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The ongoing debate over whether social media companies like Facebook and Twitter should be considered platforms or publishers is really starting to heat up. In fact, things are getting so hot that the White House has stepped into the middle of the debate, suggesting that the time has finally come for companies like Facebook and Twitter to admit that they are really publishers hiding behind all the legal protections granted to them as platforms.
In short, if Facebook or Twitter is going to be making editorial decisions about what appears on their platforms, then they are really acting as publishers. If they are making decisions about censoring certain types of content, banning certain individuals from their platforms, or somehow throttling or blocking certain types of content by using algorithms, then they are no different from traditional publishers like newspapers or magazines.
Publisher vs. platform
The difference between “platform” and “publisher” might sound like semantics, or a bunch of techno mumbo-jumbo, but it actually carries huge legal implications for companies like Facebook and Twitter. You see, as a “platform,” these social media giants can hide behind all the legal protections of Section 230 of the Communications Decency Act. They can’t be sued, for example, if any slanderous content appears on their website.
While tech companies still have a responsibility of care and duty to remove any content that violates federal criminal laws, they can’t be held be responsible if some crazy guy or gal starts spreading misinformation or trafficking in conspiracy theories. However, POOF! All of the legal protections are removed once they are considered to be publishers and not platforms.
Examples of publishers and platforms
The easiest way to think about this dichotomy is by thinking about newspaper companies like the New York Times or Philadelphia Inquirer. These companies make editorial decisions about what news to publish, have editorial boards, publish op-ed pieces, and make every effort possible to fact-check (and fact-check again) every single thing they publish. If they publish a slanderous or defamatory article about a high-profile individual, they can expect to be sued in court.
Now, think about companies like Verizon, AT&T or Comcast. These are platforms, in that they primarily serve to facilitate communication and distribute information. They can’t “ban” you from using their services, even if you are trafficking in all kinds of conspiracy theories. If you want to talk about “false flag” conspiracy events with your crazy uncle on the phone, nobody is going to block or throttle that conversation. You won’t get a letter from AT&T saying that you are no longer a customer.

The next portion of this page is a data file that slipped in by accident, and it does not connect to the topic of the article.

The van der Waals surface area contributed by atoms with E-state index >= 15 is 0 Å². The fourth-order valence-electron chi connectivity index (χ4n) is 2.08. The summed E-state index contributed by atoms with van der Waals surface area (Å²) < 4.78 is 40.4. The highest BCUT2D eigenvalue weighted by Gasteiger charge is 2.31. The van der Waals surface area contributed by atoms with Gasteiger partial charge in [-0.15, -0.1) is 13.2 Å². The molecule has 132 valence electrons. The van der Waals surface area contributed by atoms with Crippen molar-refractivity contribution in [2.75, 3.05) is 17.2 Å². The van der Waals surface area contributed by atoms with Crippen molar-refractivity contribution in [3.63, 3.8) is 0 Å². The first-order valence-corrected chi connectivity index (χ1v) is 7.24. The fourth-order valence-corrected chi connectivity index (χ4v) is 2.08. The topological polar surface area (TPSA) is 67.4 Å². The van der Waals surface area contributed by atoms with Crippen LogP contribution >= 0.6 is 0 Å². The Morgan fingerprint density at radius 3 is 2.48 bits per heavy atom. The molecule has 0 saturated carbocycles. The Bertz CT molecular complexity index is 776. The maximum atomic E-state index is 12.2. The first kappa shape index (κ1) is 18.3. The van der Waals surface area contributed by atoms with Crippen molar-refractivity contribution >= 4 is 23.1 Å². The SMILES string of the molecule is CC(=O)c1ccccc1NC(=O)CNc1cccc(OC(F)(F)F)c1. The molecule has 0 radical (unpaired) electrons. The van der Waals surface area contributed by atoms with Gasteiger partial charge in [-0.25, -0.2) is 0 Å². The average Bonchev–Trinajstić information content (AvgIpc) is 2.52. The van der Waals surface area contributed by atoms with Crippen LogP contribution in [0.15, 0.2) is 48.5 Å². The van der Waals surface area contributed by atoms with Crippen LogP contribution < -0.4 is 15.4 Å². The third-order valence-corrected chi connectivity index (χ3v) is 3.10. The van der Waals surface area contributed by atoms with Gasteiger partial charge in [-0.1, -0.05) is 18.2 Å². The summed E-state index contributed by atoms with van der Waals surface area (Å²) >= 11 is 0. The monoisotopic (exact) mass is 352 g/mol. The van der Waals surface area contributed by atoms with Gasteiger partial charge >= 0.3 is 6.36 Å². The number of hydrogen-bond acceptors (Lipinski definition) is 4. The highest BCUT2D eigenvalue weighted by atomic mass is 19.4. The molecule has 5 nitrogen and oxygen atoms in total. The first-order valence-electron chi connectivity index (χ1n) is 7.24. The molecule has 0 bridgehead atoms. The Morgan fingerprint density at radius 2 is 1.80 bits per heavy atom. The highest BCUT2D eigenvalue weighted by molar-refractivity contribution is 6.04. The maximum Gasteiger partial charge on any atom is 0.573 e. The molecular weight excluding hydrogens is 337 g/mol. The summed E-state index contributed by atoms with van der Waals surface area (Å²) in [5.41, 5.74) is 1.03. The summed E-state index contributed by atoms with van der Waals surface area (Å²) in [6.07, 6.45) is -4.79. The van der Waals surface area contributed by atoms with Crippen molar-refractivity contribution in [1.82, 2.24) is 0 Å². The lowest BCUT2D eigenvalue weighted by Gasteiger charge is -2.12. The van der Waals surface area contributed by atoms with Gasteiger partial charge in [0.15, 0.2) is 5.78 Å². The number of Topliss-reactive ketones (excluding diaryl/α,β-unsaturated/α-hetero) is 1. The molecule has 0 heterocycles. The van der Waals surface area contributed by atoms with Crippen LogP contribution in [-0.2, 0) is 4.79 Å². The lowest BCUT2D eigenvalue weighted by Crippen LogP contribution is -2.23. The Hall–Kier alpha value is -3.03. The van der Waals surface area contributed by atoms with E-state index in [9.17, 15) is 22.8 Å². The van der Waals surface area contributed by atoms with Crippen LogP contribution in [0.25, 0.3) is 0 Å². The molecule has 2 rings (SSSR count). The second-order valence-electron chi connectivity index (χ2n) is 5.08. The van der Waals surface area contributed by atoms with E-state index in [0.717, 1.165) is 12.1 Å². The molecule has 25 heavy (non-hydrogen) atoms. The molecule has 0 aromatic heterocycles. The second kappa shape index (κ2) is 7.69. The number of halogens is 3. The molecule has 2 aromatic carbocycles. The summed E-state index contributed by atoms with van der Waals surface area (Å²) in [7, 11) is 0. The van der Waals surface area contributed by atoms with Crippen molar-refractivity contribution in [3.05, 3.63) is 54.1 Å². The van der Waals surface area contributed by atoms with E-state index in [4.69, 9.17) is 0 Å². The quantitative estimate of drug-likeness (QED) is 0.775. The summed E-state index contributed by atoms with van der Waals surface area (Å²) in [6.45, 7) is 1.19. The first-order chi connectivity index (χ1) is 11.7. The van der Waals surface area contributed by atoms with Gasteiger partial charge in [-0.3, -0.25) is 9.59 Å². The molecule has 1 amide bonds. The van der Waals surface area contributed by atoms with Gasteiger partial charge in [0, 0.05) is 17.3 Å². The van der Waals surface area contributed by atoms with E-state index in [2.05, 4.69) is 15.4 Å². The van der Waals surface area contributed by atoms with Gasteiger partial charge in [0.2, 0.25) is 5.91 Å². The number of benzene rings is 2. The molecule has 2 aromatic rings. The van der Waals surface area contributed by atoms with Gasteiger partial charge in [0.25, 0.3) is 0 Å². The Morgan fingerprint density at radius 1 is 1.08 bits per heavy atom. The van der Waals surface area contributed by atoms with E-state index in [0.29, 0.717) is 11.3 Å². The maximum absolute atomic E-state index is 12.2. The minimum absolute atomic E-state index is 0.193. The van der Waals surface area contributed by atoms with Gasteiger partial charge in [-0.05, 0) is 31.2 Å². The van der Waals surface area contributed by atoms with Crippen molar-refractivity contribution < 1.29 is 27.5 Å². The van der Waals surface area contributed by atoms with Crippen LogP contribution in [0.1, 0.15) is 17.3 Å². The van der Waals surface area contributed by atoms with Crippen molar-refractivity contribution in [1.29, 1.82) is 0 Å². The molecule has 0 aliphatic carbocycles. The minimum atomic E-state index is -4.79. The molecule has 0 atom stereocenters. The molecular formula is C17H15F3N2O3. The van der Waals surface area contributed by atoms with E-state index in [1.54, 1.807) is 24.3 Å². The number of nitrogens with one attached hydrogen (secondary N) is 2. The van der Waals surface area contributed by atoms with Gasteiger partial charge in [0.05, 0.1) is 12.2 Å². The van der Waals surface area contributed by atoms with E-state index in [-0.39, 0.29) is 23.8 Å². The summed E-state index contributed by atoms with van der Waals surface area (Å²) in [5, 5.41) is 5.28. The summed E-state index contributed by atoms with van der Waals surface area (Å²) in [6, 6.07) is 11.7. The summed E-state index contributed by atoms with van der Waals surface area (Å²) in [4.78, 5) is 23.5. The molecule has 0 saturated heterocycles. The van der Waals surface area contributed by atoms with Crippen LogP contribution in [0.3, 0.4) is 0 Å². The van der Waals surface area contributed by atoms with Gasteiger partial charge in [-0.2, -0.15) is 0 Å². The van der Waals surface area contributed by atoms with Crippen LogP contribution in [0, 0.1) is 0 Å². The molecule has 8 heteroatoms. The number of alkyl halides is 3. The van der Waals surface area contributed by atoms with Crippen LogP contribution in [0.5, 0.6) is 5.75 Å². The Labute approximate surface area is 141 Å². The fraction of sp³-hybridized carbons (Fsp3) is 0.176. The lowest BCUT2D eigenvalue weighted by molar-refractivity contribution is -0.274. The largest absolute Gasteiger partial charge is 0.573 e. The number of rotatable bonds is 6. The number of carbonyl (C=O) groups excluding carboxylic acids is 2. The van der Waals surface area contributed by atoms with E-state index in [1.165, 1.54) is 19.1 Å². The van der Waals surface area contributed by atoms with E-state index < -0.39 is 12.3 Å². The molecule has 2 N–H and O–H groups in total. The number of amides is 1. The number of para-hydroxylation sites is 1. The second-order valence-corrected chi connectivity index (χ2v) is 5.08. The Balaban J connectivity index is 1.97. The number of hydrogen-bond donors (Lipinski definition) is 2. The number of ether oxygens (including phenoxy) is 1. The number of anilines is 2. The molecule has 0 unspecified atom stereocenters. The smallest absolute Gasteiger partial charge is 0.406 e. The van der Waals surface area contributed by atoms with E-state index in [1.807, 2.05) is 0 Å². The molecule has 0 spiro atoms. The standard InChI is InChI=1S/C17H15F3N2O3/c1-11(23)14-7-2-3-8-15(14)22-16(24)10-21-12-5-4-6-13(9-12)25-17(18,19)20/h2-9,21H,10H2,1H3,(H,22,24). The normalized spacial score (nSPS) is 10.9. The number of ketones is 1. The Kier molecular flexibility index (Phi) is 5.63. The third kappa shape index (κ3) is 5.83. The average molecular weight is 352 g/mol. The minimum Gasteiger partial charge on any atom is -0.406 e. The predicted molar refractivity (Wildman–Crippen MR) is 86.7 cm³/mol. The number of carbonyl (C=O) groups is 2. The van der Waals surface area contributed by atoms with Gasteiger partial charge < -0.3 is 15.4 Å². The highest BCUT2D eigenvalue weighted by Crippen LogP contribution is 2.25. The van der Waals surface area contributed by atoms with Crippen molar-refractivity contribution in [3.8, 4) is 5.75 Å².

So is Facebook a publisher or platform?
Using the analogies above, social media companies are basically saying that they are acting much more like Comcast than the Philadelphia Inquirer. As a result, they should be afforded all the legal protections of Section 230. But that doesn’t really hold water, when you consider that Mark Zuckerberg has even admitted that Facebook sometimes acts as BOTH a platform and publisher. And, as numerous U.S. politicians have pointed out, Facebook has a notable bias towards liberal, left wing and Democrat-friendly political ideologies, as well as a notable bias against conservative, right wing and Republican-friendly political ideologies. In this regard, Facebook is much like the Philadelphia Inquirer deciding to support a particular candidate for political office – this is something that publishers do all the time, but that platforms do not.
And don’t forget about Net Neutrality
Making things even more complicated is the fact that the big social media giants seem to be talking out of both sides of their mouths when it comes to issues like Net Neutrality. Facebook, for example, wants to be sure that none of its content is blocked, throttled or moved to the “Internet slow lane” by any broadband provider. Twitter talks a big game about how important it is to protect freedom of speech and diversity of thought when it comes to Net Neutrality, but then appears to adopt a different tack entirely when it comes to censoring, cracking down on or banning content.
Tilting towards publisher
So it’s time for the big social media giants to finally choose which side they are on. They can’t be both a publisher and platform at the same time, no matter what kind of legal weasel words they choose to use to justify their decisions. It doesn’t matter if it’s a human or a machine algorithm making the editorial decision – if you are blocking or censoring some content that doesn’t agree with your values and viewpoints, then you are a publisher. Period. It’s time for social media companies to wake up to that reality and be prepared for the consequences.